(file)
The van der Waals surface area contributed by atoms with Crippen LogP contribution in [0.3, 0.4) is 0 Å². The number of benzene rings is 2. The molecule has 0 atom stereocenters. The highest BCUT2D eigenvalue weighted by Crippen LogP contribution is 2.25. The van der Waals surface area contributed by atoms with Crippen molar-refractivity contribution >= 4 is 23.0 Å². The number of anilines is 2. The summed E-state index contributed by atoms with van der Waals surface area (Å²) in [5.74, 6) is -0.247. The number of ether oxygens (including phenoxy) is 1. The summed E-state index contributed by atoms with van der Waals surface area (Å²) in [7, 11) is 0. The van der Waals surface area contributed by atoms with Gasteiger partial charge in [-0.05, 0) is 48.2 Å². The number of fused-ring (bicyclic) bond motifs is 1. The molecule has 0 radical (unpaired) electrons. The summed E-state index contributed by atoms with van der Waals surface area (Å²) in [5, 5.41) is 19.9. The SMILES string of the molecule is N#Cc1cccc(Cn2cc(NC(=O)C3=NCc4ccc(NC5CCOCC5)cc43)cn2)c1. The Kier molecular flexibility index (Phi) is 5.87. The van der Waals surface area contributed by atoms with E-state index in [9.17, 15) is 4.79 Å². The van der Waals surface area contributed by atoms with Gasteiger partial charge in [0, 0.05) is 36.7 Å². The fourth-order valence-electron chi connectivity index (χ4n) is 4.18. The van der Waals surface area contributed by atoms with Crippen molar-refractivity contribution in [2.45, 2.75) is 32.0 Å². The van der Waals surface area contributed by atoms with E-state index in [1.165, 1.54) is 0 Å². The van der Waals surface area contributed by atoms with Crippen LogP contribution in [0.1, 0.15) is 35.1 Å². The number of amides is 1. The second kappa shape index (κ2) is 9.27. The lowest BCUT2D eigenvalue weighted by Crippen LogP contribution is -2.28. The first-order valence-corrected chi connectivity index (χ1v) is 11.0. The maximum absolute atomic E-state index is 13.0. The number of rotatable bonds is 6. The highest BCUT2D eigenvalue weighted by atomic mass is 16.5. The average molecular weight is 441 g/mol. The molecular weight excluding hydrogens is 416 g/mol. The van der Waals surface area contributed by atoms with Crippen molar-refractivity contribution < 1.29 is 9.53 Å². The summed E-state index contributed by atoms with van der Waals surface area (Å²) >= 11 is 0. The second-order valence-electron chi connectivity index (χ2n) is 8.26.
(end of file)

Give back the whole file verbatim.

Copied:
The van der Waals surface area contributed by atoms with Crippen LogP contribution in [0.3, 0.4) is 0 Å². The number of benzene rings is 2. The molecule has 0 atom stereocenters. The highest BCUT2D eigenvalue weighted by Crippen LogP contribution is 2.25. The van der Waals surface area contributed by atoms with Crippen molar-refractivity contribution >= 4 is 23.0 Å². The number of anilines is 2. The summed E-state index contributed by atoms with van der Waals surface area (Å²) in [5.74, 6) is -0.247. The number of ether oxygens (including phenoxy) is 1. The summed E-state index contributed by atoms with van der Waals surface area (Å²) in [7, 11) is 0. The van der Waals surface area contributed by atoms with Gasteiger partial charge in [-0.05, 0) is 48.2 Å². The number of fused-ring (bicyclic) bond motifs is 1. The molecule has 0 radical (unpaired) electrons. The summed E-state index contributed by atoms with van der Waals surface area (Å²) in [5, 5.41) is 19.9. The SMILES string of the molecule is N#Cc1cccc(Cn2cc(NC(=O)C3=NCc4ccc(NC5CCOCC5)cc43)cn2)c1. The Kier molecular flexibility index (Phi) is 5.87. The van der Waals surface area contributed by atoms with E-state index in [9.17, 15) is 4.79 Å². The van der Waals surface area contributed by atoms with Gasteiger partial charge in [0, 0.05) is 36.7 Å². The fourth-order valence-electron chi connectivity index (χ4n) is 4.18. The van der Waals surface area contributed by atoms with Crippen molar-refractivity contribution in [2.45, 2.75) is 32.0 Å². The van der Waals surface area contributed by atoms with E-state index in [1.165, 1.54) is 0 Å². The van der Waals surface area contributed by atoms with Crippen LogP contribution in [0.1, 0.15) is 35.1 Å². The number of amides is 1. The second kappa shape index (κ2) is 9.27. The lowest BCUT2D eigenvalue weighted by Crippen LogP contribution is -2.28. The first-order valence-corrected chi connectivity index (χ1v) is 11.0. The maximum absolute atomic E-state index is 13.0. The number of rotatable bonds is 6. The highest BCUT2D eigenvalue weighted by atomic mass is 16.5. The average molecular weight is 441 g/mol. The molecular weight excluding hydrogens is 416 g/mol. The van der Waals surface area contributed by atoms with Crippen molar-refractivity contribution < 1.29 is 9.53 Å². The summed E-state index contributed by atoms with van der Waals surface area (Å²) >= 11 is 0. The second-order valence-electron chi connectivity index (χ2n) is 8.26.